If the contentious school zone debate happening on the Upper West Side these days has taught us anything, it's this: School zones change. So even if you buy—or rent—in the heart of a prime public school zone, you could find your building cut out of the "approved" boundaries, your kid sent to a different public school, and your property values threatened.
Here's what's happening on the West Side: To alleviate overcrowding at the much-beloved P.S. 199 on West 70th Street (this year, almost 100 zoned Kindergarteners were waitlisted), a rezoning has been proposed that would redirect some of the elementary school-aged kids previously zoned for the high-performing P.S. 199 to the relatively new P.S. 452 and the more problematic P.S. 191 on West 61st Street, which has been deemed "persistently dangerous" by the state. (As of yesterday, the DOE announced it's delaying its decision).
Unsurprisingly, many parents are upset. So are condo and co-op owners (who may or may not have kids in the school). Nicole (who requested her last name not be used), a P.S. 199 parent and co-op owner in the neighborhood, told us that some of the most adamant opponents of the rezoning weren't public school parents. "They realize that this is a serious issue when it comes to property value," she says.
"For the people who would still be zoned for 199 it would mean their property values would go up, but for those outside of the zone, they go down."
Tracy, an Upper West Sider with a three-year-old, told us she's waiting to find out what happens with the P.S. 199 rezoning to buy a larger apartment in that area. (She now lives in a one-bedroom further uptown.) "I'm terrified of buying in a neighborhood and then getting zoned out," she says.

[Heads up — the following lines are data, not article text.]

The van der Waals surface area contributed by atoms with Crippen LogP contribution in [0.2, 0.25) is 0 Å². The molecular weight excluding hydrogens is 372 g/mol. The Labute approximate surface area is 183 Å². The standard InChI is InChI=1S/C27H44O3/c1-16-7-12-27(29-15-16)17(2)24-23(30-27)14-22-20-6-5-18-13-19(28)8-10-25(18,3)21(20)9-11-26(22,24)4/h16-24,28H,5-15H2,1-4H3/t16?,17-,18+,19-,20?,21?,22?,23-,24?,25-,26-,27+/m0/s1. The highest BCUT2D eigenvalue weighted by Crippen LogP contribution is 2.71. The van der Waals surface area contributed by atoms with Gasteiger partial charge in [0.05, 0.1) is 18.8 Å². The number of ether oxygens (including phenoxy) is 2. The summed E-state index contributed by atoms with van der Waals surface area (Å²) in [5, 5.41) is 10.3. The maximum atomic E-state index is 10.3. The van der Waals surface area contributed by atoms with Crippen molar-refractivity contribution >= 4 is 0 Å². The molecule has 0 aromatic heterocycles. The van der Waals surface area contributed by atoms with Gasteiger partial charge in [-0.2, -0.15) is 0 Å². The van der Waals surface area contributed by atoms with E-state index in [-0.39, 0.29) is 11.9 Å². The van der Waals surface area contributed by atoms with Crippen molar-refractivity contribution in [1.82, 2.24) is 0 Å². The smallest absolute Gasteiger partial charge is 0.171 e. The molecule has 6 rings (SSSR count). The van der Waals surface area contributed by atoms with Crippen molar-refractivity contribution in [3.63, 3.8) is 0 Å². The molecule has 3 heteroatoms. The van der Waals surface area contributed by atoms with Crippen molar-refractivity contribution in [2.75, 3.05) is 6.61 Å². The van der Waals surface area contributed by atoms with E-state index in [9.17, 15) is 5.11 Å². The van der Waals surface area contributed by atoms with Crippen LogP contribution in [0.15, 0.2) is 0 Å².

But, it's important to keep in mind that the Upper West Side's issue is an anomaly, says Clara Hemphill, founder of InsideSchools.org, an important resource for public school parents.
"Waitlists and rezoning affect a very small number of schools," she says. "Usually, if kids are waitlisted and bumped, they're offered spots in nearby schools that are often just as desirable."
And waitlists apparently tend to shrink drastically. "The hysterical waitlists that dominate headlines in March tend to evaporate by June," she says, as people choose other options for their kids.
"Principals often tell me that things open up drastically in August and September." (In the case of P.S. 199, the city added a dozen kindergarten seats in August to ease the waitlist, and by that time there were only about there dozen people on the waitlist, down from nearly 100.)
But if you'd rather avoid the "will they/won't they?" rezoning stress, here are some tips for buying (and even renting) in a school zone without finding yourself "boundaried" out:
- Research the school before you buy or rent. Call the parent coordinator—every school has one and they're usually listed on the school's website—and find out whether there were waitlists over the last few years and/or any talk of rezoning or new schools going up in the neighborhood. Google to see if there have been any articles about overcrowding in the school, but make sure the stories are recent.
- The groups that decide zoning are the the city's Community Education Councils (made up of public parents); there are 32 across the city and they each have their own websites with minutes posted. Read through them to see whether there's talk of rezoning.
- If you're dead-set on sending your child to one particular public elementary school, try to live as close to the building as possible. You're less likely to get zoned out if you're on the same street as the school, for example.
And if you've heard about people getting around rezoning by renting an inexpensive apartment to use as an office or some such additional space in a desired zone for a year, be forewarned that aside from the ethical issues this presents, schools are cracking down and checking into whether the applicants really live in their apartments more than ever.
And one small PSA for parents of kids starting Kindergarten in 2016: Registration forms will be available earlier this year—starting December 7—and the DOE is asking that you apply via Kindergarten Connect by January 15. If you live, or are looking to move, to one of the more desirable zones, we suggest you register earlier.